January 8, 2020 1:16 am

Executive Order Doesn’t Allow IRS to Ignore the Law

Executive Order 13765, issued in 2017, is aimed at minimizing the economic burden of the Affordable Care Act. However, the IRS has indicated that this doesn’t give the Service the authority to change the tax treatment of lump-sum Social Security benefits with respect to the premium tax credit (ILM 201949001). Here’s the problem: When a taxpayer receives a lump-sum payment of Social Security benefits, there’s a tax law that lets the person choose to report them in the year to which they relate rather than in the year in which they were received. This becomes an issue in figuring household income, which is used to determine eligibility for the premium tax credit.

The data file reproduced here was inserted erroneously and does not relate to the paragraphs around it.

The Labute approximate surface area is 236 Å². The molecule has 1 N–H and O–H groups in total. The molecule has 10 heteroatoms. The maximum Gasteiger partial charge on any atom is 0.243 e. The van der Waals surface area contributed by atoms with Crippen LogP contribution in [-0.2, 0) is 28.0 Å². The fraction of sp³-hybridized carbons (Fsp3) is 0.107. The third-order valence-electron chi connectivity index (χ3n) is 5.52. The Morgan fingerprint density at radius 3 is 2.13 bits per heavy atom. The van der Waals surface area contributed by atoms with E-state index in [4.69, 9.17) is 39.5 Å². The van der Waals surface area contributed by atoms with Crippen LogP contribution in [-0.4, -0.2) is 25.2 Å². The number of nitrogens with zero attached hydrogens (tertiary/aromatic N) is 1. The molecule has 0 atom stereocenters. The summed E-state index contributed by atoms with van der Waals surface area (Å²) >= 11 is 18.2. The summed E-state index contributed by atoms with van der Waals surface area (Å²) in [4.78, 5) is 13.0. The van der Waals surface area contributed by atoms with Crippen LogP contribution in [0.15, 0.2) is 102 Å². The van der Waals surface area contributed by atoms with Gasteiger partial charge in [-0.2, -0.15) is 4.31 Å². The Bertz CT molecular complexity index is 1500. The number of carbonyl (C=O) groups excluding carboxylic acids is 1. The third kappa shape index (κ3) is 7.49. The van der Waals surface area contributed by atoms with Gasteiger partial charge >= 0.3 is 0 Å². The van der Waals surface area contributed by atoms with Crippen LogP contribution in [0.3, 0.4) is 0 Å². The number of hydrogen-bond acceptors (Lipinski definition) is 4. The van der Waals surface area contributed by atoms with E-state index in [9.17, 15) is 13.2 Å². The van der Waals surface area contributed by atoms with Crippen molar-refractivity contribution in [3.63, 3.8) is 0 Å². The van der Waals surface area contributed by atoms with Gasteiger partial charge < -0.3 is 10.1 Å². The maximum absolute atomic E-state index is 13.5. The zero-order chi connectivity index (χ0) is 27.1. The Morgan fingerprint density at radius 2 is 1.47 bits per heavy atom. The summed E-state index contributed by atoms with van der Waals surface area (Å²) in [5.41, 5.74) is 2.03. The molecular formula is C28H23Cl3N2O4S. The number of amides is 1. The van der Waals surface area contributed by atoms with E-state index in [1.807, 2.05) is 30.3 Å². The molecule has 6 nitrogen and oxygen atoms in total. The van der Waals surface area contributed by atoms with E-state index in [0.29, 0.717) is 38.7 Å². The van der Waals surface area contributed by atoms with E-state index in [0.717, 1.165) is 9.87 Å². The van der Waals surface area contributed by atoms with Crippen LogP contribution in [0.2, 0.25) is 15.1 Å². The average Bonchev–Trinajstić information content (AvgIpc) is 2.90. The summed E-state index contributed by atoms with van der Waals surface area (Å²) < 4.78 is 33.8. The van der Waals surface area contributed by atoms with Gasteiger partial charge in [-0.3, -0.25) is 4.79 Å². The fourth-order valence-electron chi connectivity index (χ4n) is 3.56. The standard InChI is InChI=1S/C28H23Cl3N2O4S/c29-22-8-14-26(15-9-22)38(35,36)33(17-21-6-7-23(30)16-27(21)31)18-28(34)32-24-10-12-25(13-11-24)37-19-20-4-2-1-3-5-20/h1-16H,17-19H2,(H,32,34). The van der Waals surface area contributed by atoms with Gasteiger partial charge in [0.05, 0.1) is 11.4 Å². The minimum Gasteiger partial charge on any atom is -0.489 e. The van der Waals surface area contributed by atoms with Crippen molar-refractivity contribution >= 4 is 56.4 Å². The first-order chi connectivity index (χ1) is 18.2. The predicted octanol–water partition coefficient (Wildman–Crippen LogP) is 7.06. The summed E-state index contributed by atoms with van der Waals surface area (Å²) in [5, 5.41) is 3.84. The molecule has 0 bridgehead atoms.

The Tax Court clearly said that lump-sum Social Security benefits are factored into household income in the year in which they are received, even if partially subject to income tax in a previous year (Johnson, 152 TC No. 6 (2019)). And now the IRS has said it must do the same; the Service does not have authority to do anything else. The IRS cannot ignore the statutory language of Code Sec. 36B, which governs the premium tax credit.

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Tax Glossary

Alimony

Payments made to a separated or divorced spouse as required by a decree or agreement. Qualifying payments are deductible by the payor and taxable to the payee.

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